A recent debate on the dangers of pornography, and whether government should restrict things more or whether people just need to "parent better" plus an article about "total sexual freedom" causing the collapse of a nation within three generations are all tied together into a discussion of how to deal with more subtle eschatological concerns.
The title pretty much says it all, but in case you don't know what an Eschatologist is, an eschatologist is someone who studies eschatology. And eschatology is "a part of theology concerned with the final events of history, or the ultimate destiny of humanity. This concept is commonly referred to as the 'end of the world' or 'end times'.
In my discussion of eschatology I intend to broaden the definition both horizontally (to include secular concerns) and vertically (to include not merely the end of the world, but the end of the nation).
My book reviews for November:
In 1985 Neil Postman published the book "Amusing Ourselves to Death". The central claim of the book was that TV had replaced the superior epistemology of the printed word with an inferior version focused entirely on entertainment. Now TV itself has been replaced as the dominant medium by the internet and social media. What epistemology has it brought with it, and is it better than TV or far, far worse?
After getting significant pushback I revisit my evaluation of Bryan Caplan's argument for open borders. I continue to maintain that if the average GDP of the US drops by half that some low-skilled workers will be caught in that. Even if many people end up benefiting. I bring in Garett Jones' argument against Caplan along with Caplan's response.
In the book War! What is it Good For? by Ian Morris, he speculates that the world has been built on the back of productive war. But what happens when empire building is out of fashion and nukes make war impossible even if it wasn't. Is it possible that after using war to achieve unity over the course of thousands of years, that it will stop working just at the moment it seemed possible we might unify the whole world?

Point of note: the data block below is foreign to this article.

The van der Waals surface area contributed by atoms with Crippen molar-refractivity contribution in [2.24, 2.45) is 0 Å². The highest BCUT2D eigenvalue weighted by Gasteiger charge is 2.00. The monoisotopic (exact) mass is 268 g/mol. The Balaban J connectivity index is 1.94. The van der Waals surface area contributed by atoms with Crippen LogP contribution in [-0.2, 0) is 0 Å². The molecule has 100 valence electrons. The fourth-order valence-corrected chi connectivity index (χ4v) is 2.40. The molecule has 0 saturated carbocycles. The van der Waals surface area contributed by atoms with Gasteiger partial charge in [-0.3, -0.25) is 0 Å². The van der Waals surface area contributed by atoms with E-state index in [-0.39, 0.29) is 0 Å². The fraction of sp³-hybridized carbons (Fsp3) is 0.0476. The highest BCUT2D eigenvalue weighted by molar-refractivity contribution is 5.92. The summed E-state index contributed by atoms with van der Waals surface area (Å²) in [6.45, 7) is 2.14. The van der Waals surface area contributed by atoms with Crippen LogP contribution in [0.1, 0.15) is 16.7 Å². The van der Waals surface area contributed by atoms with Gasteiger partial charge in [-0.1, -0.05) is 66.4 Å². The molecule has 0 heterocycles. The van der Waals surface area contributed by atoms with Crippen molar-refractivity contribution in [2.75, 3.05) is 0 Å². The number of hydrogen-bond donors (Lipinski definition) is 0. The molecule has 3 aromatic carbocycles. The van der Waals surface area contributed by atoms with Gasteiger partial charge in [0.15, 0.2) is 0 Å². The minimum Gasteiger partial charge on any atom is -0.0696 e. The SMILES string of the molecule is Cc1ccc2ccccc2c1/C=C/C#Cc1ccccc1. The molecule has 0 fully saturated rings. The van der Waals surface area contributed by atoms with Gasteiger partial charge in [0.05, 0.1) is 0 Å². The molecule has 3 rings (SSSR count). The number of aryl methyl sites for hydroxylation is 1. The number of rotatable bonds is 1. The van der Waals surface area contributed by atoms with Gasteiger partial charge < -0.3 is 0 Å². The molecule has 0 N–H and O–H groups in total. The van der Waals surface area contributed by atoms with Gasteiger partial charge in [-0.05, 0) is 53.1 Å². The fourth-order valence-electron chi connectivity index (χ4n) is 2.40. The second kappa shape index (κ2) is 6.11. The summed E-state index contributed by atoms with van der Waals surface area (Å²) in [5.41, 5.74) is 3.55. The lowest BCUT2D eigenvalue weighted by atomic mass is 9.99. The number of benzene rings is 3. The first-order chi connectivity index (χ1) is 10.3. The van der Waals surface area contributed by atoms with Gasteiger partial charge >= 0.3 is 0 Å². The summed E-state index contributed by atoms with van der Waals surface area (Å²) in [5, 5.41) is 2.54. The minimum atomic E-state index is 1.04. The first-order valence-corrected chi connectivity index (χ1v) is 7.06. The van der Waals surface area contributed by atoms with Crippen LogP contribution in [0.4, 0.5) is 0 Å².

A collection of ways in which atheists misunderstand the strength of their position (or rather the lack their of).
Nietzsche said that God is Dead, and that people had not reckoned with with the consequences of that. Additionally he and other's predicted that people could not be good in the absence of religion. This has proved to be incorrect, there are plenty of atheists who are good people. But how has civilization fared. Is it possible that Nietzsche and the rest were just premature in their pessimism? That the current culture war is so fierce because we don't have a common set of values to negotiate around?
Moderation is an underrated value. To achieve it we need to not merely push for moderation, we need to push back against whichever side which has become too extreme. This is the pendulum, and it swings back and forth. If we value moderation we seek to keep it as close to the center as possible, while also avoiding violent swings from side to side. Doing so requires arguing for both sides of an issue depending on which is ascendant.
It's my monthly review of the books I read. In this episode I cover:
I have heard some people, even in the comments of my this podcast, claim that we shouldn't worry about the current level of political unrest because there's nowhere for the violence to start. That we don't see the sort of large scale violence we once saw in the past. I think they're wrong I think there will be bloodshed, and the question this episode looks to answer is where does it start?
I recently read American Carnage, the story of the development of the Republican Civil War and the events which led to the current political crisis. While reading it I was struck by a question, not why is this happening now, but rather why isn't it always this way?
I think I have the answer to that question and it involves nationalism, wars, immigration and most of all the sayings of the Pashtun.